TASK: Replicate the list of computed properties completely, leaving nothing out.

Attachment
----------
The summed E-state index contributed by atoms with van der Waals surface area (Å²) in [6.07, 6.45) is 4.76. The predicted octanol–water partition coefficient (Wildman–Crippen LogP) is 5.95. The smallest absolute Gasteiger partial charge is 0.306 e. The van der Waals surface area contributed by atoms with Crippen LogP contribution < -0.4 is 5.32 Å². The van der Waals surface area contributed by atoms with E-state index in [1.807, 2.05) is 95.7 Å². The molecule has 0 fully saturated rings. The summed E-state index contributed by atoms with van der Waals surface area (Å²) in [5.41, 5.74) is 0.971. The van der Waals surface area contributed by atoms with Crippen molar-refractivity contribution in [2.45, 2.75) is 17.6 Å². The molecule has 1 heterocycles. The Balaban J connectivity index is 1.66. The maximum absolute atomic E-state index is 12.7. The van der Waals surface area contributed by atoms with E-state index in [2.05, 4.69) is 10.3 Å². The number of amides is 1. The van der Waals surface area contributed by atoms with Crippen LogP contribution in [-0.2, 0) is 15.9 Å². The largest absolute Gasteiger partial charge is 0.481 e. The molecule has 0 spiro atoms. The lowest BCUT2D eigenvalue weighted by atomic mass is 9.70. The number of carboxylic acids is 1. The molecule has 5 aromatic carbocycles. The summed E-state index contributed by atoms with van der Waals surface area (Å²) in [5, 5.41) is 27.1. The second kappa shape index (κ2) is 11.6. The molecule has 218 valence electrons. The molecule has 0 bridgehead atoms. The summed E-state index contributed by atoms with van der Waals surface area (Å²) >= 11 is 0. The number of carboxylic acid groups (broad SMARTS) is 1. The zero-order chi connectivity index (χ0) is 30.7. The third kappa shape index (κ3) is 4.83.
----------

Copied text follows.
The summed E-state index contributed by atoms with van der Waals surface area (Å²) in [6.07, 6.45) is 4.76. The predicted octanol–water partition coefficient (Wildman–Crippen LogP) is 5.95. The smallest absolute Gasteiger partial charge is 0.306 e. The van der Waals surface area contributed by atoms with Crippen LogP contribution < -0.4 is 5.32 Å². The van der Waals surface area contributed by atoms with E-state index in [1.807, 2.05) is 95.7 Å². The molecule has 0 fully saturated rings. The summed E-state index contributed by atoms with van der Waals surface area (Å²) in [5.41, 5.74) is 0.971. The van der Waals surface area contributed by atoms with Crippen molar-refractivity contribution in [2.45, 2.75) is 17.6 Å². The molecule has 1 heterocycles. The Balaban J connectivity index is 1.66. The maximum absolute atomic E-state index is 12.7. The van der Waals surface area contributed by atoms with E-state index in [2.05, 4.69) is 10.3 Å². The number of amides is 1. The van der Waals surface area contributed by atoms with Crippen LogP contribution in [-0.2, 0) is 15.9 Å². The largest absolute Gasteiger partial charge is 0.481 e. The molecule has 0 spiro atoms. The lowest BCUT2D eigenvalue weighted by atomic mass is 9.70. The number of carboxylic acids is 1. The molecule has 5 aromatic carbocycles. The summed E-state index contributed by atoms with van der Waals surface area (Å²) in [5, 5.41) is 27.1. The second kappa shape index (κ2) is 11.6. The molecule has 218 valence electrons. The molecule has 0 bridgehead atoms. The summed E-state index contributed by atoms with van der Waals surface area (Å²) >= 11 is 0. The number of carboxylic acid groups (broad SMARTS) is 1. The zero-order chi connectivity index (χ0) is 30.7. The third kappa shape index (κ3) is 4.83.